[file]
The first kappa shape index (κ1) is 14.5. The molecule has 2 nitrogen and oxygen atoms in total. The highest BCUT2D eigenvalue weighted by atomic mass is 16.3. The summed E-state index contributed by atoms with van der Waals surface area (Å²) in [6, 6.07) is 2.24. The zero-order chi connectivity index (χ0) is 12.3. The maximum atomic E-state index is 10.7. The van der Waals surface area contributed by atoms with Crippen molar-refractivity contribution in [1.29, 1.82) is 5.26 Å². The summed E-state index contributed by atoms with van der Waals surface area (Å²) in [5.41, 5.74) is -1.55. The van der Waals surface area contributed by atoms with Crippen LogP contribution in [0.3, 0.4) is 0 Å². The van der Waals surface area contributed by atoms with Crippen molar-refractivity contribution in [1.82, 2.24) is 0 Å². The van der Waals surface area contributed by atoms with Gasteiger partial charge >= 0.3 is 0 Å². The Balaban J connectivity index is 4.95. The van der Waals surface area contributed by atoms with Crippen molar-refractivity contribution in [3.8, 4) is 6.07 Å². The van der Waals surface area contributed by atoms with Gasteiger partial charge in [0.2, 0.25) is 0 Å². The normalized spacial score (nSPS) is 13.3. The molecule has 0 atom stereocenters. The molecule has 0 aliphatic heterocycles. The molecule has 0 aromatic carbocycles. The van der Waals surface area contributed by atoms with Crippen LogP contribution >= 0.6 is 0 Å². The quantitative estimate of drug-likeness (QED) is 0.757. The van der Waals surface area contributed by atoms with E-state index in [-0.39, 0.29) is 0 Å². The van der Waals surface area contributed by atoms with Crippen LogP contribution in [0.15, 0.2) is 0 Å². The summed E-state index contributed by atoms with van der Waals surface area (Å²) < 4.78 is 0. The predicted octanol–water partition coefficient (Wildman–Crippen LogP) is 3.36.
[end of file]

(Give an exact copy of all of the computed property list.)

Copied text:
The first kappa shape index (κ1) is 14.5. The molecule has 2 nitrogen and oxygen atoms in total. The highest BCUT2D eigenvalue weighted by atomic mass is 16.3. The summed E-state index contributed by atoms with van der Waals surface area (Å²) in [6, 6.07) is 2.24. The zero-order chi connectivity index (χ0) is 12.3. The maximum atomic E-state index is 10.7. The van der Waals surface area contributed by atoms with Crippen molar-refractivity contribution in [1.29, 1.82) is 5.26 Å². The summed E-state index contributed by atoms with van der Waals surface area (Å²) in [5.41, 5.74) is -1.55. The van der Waals surface area contributed by atoms with Crippen LogP contribution in [0.3, 0.4) is 0 Å². The van der Waals surface area contributed by atoms with Crippen molar-refractivity contribution in [1.82, 2.24) is 0 Å². The van der Waals surface area contributed by atoms with Gasteiger partial charge >= 0.3 is 0 Å². The Balaban J connectivity index is 4.95. The van der Waals surface area contributed by atoms with Crippen molar-refractivity contribution in [3.8, 4) is 6.07 Å². The van der Waals surface area contributed by atoms with Gasteiger partial charge in [0.2, 0.25) is 0 Å². The normalized spacial score (nSPS) is 13.3. The molecule has 0 atom stereocenters. The molecule has 0 aliphatic heterocycles. The molecule has 0 aromatic carbocycles. The van der Waals surface area contributed by atoms with Crippen LogP contribution >= 0.6 is 0 Å². The quantitative estimate of drug-likeness (QED) is 0.757. The van der Waals surface area contributed by atoms with E-state index in [-0.39, 0.29) is 0 Å². The van der Waals surface area contributed by atoms with Crippen LogP contribution in [0.15, 0.2) is 0 Å². The summed E-state index contributed by atoms with van der Waals surface area (Å²) < 4.78 is 0. The predicted octanol–water partition coefficient (Wildman–Crippen LogP) is 3.36.